One of the biggest reasons to buy a more advanced DSLR than the Nikon D3400 is to get a better autofocus system, right? After all, the D3400 only has 11 focus points, which is quite small compared to the 39-point system on the Nikon D5600, let alone some mirrorless cameras targeted at a similar audience which may have upwards of 100 focus points. Yet, I was surprisingly impressed by the accuracy and speed of the D3400’s system.
After testing six crop-sensor DSLRs simultaneously (the Nikon D3400, D5600, and D7500; and the Canon SL2, T7i, and 80D) – it seemed to me that the main disadvantage of the D3400 versus its more advanced siblings was mainly in tracking fast-moving subjects across a scene from left to right. That is largely the fault of having so few focusing points, making it less likely that any of them covers the subject in the first place.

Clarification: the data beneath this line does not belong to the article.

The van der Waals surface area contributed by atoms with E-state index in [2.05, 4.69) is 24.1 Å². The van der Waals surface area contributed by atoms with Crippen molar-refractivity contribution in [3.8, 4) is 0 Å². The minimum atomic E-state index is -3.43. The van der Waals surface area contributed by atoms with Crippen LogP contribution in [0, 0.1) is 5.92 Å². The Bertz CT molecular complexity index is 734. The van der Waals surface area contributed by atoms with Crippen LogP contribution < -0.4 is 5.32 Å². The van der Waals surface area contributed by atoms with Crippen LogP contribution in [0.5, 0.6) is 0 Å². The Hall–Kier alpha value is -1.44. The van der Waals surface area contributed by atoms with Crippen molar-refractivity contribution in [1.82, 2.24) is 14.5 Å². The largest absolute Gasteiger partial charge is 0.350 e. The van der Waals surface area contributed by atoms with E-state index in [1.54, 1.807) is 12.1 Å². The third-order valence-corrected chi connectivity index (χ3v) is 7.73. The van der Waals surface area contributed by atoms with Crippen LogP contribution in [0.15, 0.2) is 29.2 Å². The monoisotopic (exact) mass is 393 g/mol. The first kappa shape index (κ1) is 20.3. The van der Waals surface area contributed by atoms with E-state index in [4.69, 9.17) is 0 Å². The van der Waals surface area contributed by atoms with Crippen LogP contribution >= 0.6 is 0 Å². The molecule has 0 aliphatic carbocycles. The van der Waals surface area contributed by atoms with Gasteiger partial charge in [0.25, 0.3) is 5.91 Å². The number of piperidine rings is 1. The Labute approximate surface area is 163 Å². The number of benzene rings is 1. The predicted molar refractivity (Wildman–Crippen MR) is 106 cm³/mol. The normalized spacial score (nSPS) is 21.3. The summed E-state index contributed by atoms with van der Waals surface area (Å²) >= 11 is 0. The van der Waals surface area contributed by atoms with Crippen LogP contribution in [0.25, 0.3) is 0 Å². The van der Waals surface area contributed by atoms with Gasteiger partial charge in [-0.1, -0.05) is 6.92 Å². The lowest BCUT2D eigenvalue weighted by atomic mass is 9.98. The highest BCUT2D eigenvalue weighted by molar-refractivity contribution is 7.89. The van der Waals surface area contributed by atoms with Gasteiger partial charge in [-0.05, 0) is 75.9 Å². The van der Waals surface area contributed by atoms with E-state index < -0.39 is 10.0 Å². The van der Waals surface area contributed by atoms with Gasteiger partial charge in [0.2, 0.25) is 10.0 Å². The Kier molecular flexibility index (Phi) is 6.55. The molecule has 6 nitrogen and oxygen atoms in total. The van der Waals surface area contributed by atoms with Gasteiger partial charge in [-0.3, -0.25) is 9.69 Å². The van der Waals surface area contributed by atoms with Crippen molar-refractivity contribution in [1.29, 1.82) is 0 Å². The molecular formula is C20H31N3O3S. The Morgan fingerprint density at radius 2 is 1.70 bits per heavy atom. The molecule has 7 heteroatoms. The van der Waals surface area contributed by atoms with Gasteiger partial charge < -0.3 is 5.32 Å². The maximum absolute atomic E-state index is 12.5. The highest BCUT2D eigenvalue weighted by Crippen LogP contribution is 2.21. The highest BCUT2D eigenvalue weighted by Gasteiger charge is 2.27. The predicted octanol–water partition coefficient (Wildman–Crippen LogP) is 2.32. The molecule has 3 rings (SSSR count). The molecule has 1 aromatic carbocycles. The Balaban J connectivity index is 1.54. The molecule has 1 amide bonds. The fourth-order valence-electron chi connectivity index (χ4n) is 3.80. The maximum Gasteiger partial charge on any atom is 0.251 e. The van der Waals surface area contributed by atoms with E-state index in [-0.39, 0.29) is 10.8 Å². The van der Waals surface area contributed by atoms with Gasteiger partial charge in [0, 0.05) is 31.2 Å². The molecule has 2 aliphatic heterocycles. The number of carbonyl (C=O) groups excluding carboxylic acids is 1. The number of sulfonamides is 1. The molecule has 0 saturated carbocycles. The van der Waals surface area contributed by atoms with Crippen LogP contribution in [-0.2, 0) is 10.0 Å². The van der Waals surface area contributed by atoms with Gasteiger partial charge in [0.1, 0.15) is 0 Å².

Here is a set of photos to illustrate that the D3400 can work quite well for focusing on fast-moving subjects. While I was out testing autofocus, this duck swooped in front of me unexpectedly. I didn’t even frame my first photo until it had nearly touched down on the water. But, impressively, every image in this series is completely usable:
And here are crops from each image (unsharpened):
Although some of these are sharper than others – the first and sixth ones aren’t perfect – there is not a single image in this sequence which is too blurry to publish. That is especially impressive considering that the duck was not the same distance from my camera the entire time, so the autofocus system definitely had some work to do. (Note that the duck’s head becomes progressively smaller in each image.) And here is how an edited version looks at web resolution:
I wouldn’t say that the D3400 has flawless autofocus, or even that it is at the level of Nikon’s 39 point system in tracking ability (let alone the 51 point or 153 point systems of Nikon’s top cameras). You won’t get perfect focusing from a system with so few points. But, for the D3400’s intended purposes, its autofocusing capabilities certainly exceeded my expectations.